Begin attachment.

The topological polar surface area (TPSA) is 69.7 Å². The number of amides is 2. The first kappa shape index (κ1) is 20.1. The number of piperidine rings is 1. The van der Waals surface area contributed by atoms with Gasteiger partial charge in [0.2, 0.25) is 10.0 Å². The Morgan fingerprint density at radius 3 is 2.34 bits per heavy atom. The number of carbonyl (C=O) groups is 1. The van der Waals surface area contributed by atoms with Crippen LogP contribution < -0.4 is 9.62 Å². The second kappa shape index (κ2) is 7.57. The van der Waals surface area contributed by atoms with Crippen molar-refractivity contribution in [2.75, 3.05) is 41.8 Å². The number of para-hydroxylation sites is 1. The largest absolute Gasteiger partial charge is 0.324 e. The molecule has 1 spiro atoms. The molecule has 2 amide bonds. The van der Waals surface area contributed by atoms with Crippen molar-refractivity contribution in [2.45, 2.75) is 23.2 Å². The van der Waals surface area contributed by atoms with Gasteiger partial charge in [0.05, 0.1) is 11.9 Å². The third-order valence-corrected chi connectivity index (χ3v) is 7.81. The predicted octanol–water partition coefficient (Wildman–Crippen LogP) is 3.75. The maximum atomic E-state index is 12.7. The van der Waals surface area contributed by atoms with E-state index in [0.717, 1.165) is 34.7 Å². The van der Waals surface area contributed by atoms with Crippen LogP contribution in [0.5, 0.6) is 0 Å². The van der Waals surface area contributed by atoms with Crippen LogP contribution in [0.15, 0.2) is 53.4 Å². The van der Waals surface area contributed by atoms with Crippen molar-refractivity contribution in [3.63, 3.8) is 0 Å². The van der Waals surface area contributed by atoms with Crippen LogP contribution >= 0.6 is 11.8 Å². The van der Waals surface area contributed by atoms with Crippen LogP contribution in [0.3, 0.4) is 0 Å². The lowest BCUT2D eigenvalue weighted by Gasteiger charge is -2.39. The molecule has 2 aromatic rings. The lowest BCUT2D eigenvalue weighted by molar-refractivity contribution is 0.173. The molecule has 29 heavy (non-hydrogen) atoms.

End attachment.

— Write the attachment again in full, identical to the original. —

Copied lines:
The topological polar surface area (TPSA) is 69.7 Å². The number of amides is 2. The first kappa shape index (κ1) is 20.1. The number of piperidine rings is 1. The van der Waals surface area contributed by atoms with Gasteiger partial charge in [0.2, 0.25) is 10.0 Å². The Morgan fingerprint density at radius 3 is 2.34 bits per heavy atom. The number of carbonyl (C=O) groups is 1. The van der Waals surface area contributed by atoms with Crippen LogP contribution < -0.4 is 9.62 Å². The second kappa shape index (κ2) is 7.57. The van der Waals surface area contributed by atoms with Crippen molar-refractivity contribution in [2.75, 3.05) is 41.8 Å². The number of para-hydroxylation sites is 1. The largest absolute Gasteiger partial charge is 0.324 e. The molecule has 1 spiro atoms. The molecule has 2 amide bonds. The van der Waals surface area contributed by atoms with Crippen molar-refractivity contribution in [2.45, 2.75) is 23.2 Å². The van der Waals surface area contributed by atoms with Gasteiger partial charge in [0.05, 0.1) is 11.9 Å². The third-order valence-corrected chi connectivity index (χ3v) is 7.81. The predicted octanol–water partition coefficient (Wildman–Crippen LogP) is 3.75. The maximum atomic E-state index is 12.7. The van der Waals surface area contributed by atoms with E-state index in [0.717, 1.165) is 34.7 Å². The van der Waals surface area contributed by atoms with Crippen LogP contribution in [0.5, 0.6) is 0 Å². The van der Waals surface area contributed by atoms with Crippen LogP contribution in [0.15, 0.2) is 53.4 Å². The van der Waals surface area contributed by atoms with Crippen molar-refractivity contribution in [3.63, 3.8) is 0 Å². The van der Waals surface area contributed by atoms with Crippen LogP contribution >= 0.6 is 11.8 Å². The van der Waals surface area contributed by atoms with Crippen LogP contribution in [0.3, 0.4) is 0 Å². The lowest BCUT2D eigenvalue weighted by Gasteiger charge is -2.39. The molecule has 2 aromatic rings. The lowest BCUT2D eigenvalue weighted by molar-refractivity contribution is 0.173. The molecule has 29 heavy (non-hydrogen) atoms.